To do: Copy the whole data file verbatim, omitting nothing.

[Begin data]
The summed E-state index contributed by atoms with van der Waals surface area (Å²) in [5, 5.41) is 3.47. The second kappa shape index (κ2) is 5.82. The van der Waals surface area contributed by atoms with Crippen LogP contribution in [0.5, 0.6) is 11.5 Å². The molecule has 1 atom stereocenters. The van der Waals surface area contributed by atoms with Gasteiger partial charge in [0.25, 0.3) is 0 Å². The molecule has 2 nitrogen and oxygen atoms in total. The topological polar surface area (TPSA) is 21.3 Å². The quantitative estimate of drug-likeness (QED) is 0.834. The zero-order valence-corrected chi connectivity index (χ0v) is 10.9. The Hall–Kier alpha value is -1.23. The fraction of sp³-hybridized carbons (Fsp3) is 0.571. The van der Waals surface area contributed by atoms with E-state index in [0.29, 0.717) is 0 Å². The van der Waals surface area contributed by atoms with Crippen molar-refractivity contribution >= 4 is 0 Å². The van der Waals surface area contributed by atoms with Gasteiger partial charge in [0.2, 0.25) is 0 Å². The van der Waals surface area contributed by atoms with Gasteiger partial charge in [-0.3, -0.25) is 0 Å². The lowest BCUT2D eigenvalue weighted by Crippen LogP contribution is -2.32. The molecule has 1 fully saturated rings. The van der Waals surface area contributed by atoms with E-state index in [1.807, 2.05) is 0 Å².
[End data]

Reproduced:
The summed E-state index contributed by atoms with van der Waals surface area (Å²) in [5, 5.41) is 3.47. The second kappa shape index (κ2) is 5.82. The van der Waals surface area contributed by atoms with Crippen LogP contribution in [0.5, 0.6) is 11.5 Å². The molecule has 1 atom stereocenters. The van der Waals surface area contributed by atoms with Gasteiger partial charge in [0.25, 0.3) is 0 Å². The molecule has 2 nitrogen and oxygen atoms in total. The topological polar surface area (TPSA) is 21.3 Å². The quantitative estimate of drug-likeness (QED) is 0.834. The zero-order valence-corrected chi connectivity index (χ0v) is 10.9. The Hall–Kier alpha value is -1.23. The fraction of sp³-hybridized carbons (Fsp3) is 0.571. The van der Waals surface area contributed by atoms with E-state index in [0.29, 0.717) is 0 Å². The van der Waals surface area contributed by atoms with Crippen molar-refractivity contribution >= 4 is 0 Å². The van der Waals surface area contributed by atoms with Gasteiger partial charge in [0.2, 0.25) is 0 Å². The van der Waals surface area contributed by atoms with Gasteiger partial charge in [-0.3, -0.25) is 0 Å². The lowest BCUT2D eigenvalue weighted by Crippen LogP contribution is -2.32. The molecule has 1 fully saturated rings. The van der Waals surface area contributed by atoms with E-state index in [1.807, 2.05) is 0 Å².